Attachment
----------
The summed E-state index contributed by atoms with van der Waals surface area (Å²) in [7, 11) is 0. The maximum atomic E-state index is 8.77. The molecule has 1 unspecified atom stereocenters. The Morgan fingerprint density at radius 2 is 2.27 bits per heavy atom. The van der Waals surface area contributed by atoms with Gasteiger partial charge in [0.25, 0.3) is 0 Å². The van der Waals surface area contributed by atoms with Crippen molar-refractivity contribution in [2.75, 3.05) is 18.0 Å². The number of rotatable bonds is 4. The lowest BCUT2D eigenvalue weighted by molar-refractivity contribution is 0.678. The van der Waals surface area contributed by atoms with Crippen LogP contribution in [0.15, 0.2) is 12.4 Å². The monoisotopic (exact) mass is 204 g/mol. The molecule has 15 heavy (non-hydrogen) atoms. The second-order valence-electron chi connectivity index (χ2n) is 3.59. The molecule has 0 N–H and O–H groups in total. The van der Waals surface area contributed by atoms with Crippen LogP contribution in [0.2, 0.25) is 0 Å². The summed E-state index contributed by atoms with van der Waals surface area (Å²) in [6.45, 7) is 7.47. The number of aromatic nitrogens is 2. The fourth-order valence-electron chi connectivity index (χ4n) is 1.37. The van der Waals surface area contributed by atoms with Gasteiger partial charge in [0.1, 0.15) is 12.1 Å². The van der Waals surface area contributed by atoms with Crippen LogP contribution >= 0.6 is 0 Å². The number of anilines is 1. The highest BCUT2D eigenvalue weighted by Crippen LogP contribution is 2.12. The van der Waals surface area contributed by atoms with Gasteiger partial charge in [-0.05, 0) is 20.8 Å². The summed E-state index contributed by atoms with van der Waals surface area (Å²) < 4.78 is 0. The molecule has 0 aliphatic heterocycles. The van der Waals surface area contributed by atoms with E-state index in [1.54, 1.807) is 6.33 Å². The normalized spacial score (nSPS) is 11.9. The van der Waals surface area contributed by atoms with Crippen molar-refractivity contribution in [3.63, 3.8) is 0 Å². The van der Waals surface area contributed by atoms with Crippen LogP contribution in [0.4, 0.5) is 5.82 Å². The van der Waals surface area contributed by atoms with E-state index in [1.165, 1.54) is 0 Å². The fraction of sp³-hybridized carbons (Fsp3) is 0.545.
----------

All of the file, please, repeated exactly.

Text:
The summed E-state index contributed by atoms with van der Waals surface area (Å²) in [7, 11) is 0. The maximum atomic E-state index is 8.77. The molecule has 1 unspecified atom stereocenters. The Morgan fingerprint density at radius 2 is 2.27 bits per heavy atom. The van der Waals surface area contributed by atoms with Gasteiger partial charge in [0.25, 0.3) is 0 Å². The van der Waals surface area contributed by atoms with Crippen molar-refractivity contribution in [2.75, 3.05) is 18.0 Å². The number of rotatable bonds is 4. The lowest BCUT2D eigenvalue weighted by molar-refractivity contribution is 0.678. The van der Waals surface area contributed by atoms with Crippen LogP contribution in [0.15, 0.2) is 12.4 Å². The monoisotopic (exact) mass is 204 g/mol. The molecule has 15 heavy (non-hydrogen) atoms. The second-order valence-electron chi connectivity index (χ2n) is 3.59. The molecule has 0 N–H and O–H groups in total. The van der Waals surface area contributed by atoms with Crippen LogP contribution in [0.2, 0.25) is 0 Å². The summed E-state index contributed by atoms with van der Waals surface area (Å²) in [6.45, 7) is 7.47. The number of aromatic nitrogens is 2. The fourth-order valence-electron chi connectivity index (χ4n) is 1.37. The van der Waals surface area contributed by atoms with Gasteiger partial charge in [0.1, 0.15) is 12.1 Å². The van der Waals surface area contributed by atoms with Crippen LogP contribution >= 0.6 is 0 Å². The number of anilines is 1. The highest BCUT2D eigenvalue weighted by Crippen LogP contribution is 2.12. The van der Waals surface area contributed by atoms with Gasteiger partial charge in [-0.05, 0) is 20.8 Å². The summed E-state index contributed by atoms with van der Waals surface area (Å²) < 4.78 is 0. The molecule has 0 aliphatic heterocycles. The van der Waals surface area contributed by atoms with E-state index in [1.54, 1.807) is 6.33 Å². The normalized spacial score (nSPS) is 11.9. The van der Waals surface area contributed by atoms with Crippen molar-refractivity contribution in [3.63, 3.8) is 0 Å². The van der Waals surface area contributed by atoms with Crippen LogP contribution in [0.4, 0.5) is 5.82 Å². The van der Waals surface area contributed by atoms with E-state index in [1.165, 1.54) is 0 Å². The fraction of sp³-hybridized carbons (Fsp3) is 0.545.